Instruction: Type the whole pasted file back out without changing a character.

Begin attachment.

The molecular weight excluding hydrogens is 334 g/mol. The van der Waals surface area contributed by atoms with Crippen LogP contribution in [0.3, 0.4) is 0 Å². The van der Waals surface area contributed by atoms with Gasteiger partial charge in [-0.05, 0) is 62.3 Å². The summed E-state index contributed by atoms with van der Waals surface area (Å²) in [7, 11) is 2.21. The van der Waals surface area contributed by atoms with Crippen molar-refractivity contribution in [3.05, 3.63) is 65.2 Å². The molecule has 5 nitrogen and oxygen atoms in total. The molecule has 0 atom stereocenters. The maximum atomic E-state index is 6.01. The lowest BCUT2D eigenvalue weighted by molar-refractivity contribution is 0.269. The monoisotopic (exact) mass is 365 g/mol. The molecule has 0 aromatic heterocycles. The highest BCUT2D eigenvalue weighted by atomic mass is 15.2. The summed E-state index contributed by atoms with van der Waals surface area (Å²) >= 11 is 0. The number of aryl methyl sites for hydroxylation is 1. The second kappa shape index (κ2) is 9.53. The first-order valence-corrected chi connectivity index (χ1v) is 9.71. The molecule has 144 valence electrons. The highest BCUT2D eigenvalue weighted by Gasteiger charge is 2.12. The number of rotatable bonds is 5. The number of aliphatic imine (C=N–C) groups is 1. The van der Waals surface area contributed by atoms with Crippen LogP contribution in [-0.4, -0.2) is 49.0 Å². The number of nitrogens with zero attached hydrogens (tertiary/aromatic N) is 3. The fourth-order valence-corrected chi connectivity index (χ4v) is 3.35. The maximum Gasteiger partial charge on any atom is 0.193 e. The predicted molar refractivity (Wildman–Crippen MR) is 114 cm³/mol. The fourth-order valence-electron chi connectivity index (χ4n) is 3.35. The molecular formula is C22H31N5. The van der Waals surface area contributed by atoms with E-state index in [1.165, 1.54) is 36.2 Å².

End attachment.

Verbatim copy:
The molecular weight excluding hydrogens is 334 g/mol. The van der Waals surface area contributed by atoms with Crippen LogP contribution in [0.3, 0.4) is 0 Å². The van der Waals surface area contributed by atoms with Gasteiger partial charge in [-0.05, 0) is 62.3 Å². The summed E-state index contributed by atoms with van der Waals surface area (Å²) in [7, 11) is 2.21. The van der Waals surface area contributed by atoms with Crippen molar-refractivity contribution in [3.05, 3.63) is 65.2 Å². The molecule has 5 nitrogen and oxygen atoms in total. The molecule has 0 atom stereocenters. The maximum atomic E-state index is 6.01. The lowest BCUT2D eigenvalue weighted by molar-refractivity contribution is 0.269. The monoisotopic (exact) mass is 365 g/mol. The molecule has 0 aromatic heterocycles. The highest BCUT2D eigenvalue weighted by atomic mass is 15.2. The summed E-state index contributed by atoms with van der Waals surface area (Å²) >= 11 is 0. The number of aryl methyl sites for hydroxylation is 1. The second kappa shape index (κ2) is 9.53. The first-order valence-corrected chi connectivity index (χ1v) is 9.71. The molecule has 144 valence electrons. The highest BCUT2D eigenvalue weighted by Gasteiger charge is 2.12. The number of rotatable bonds is 5. The number of aliphatic imine (C=N–C) groups is 1. The van der Waals surface area contributed by atoms with Crippen LogP contribution in [-0.4, -0.2) is 49.0 Å². The number of nitrogens with zero attached hydrogens (tertiary/aromatic N) is 3. The fourth-order valence-corrected chi connectivity index (χ4v) is 3.35. The maximum Gasteiger partial charge on any atom is 0.193 e. The predicted molar refractivity (Wildman–Crippen MR) is 114 cm³/mol. The fourth-order valence-electron chi connectivity index (χ4n) is 3.35. The molecular formula is C22H31N5. The van der Waals surface area contributed by atoms with E-state index in [1.165, 1.54) is 36.2 Å².